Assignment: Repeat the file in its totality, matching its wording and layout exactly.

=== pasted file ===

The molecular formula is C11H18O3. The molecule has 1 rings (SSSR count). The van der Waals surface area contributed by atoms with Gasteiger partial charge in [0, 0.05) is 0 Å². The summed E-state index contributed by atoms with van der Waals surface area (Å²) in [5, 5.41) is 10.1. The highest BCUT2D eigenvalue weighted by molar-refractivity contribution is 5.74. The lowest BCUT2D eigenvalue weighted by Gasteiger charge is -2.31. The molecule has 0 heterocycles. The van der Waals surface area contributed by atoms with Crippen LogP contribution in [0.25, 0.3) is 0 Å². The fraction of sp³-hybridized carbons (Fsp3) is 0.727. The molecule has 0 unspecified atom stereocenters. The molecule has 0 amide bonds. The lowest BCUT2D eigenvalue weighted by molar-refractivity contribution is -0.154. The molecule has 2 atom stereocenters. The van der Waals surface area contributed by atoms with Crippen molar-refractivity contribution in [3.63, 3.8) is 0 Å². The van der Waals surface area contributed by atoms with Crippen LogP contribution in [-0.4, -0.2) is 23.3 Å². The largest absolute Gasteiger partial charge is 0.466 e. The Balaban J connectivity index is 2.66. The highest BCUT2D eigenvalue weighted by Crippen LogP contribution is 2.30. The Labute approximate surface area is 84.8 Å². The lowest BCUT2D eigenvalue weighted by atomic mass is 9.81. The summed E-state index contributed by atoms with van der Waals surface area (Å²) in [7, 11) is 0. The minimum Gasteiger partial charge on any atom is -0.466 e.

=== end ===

The molecular formula is C11H18O3. The molecule has 1 rings (SSSR count). The van der Waals surface area contributed by atoms with Gasteiger partial charge in [0, 0.05) is 0 Å². The summed E-state index contributed by atoms with van der Waals surface area (Å²) in [5, 5.41) is 10.1. The highest BCUT2D eigenvalue weighted by molar-refractivity contribution is 5.74. The lowest BCUT2D eigenvalue weighted by Gasteiger charge is -2.31. The molecule has 0 heterocycles. The van der Waals surface area contributed by atoms with Crippen LogP contribution in [0.25, 0.3) is 0 Å². The fraction of sp³-hybridized carbons (Fsp3) is 0.727. The molecule has 0 unspecified atom stereocenters. The molecule has 0 amide bonds. The lowest BCUT2D eigenvalue weighted by molar-refractivity contribution is -0.154. The molecule has 2 atom stereocenters. The van der Waals surface area contributed by atoms with Crippen molar-refractivity contribution in [3.63, 3.8) is 0 Å². The van der Waals surface area contributed by atoms with Crippen LogP contribution in [-0.4, -0.2) is 23.3 Å². The largest absolute Gasteiger partial charge is 0.466 e. The Balaban J connectivity index is 2.66. The highest BCUT2D eigenvalue weighted by Crippen LogP contribution is 2.30. The Labute approximate surface area is 84.8 Å². The lowest BCUT2D eigenvalue weighted by atomic mass is 9.81. The summed E-state index contributed by atoms with van der Waals surface area (Å²) in [7, 11) is 0. The minimum Gasteiger partial charge on any atom is -0.466 e.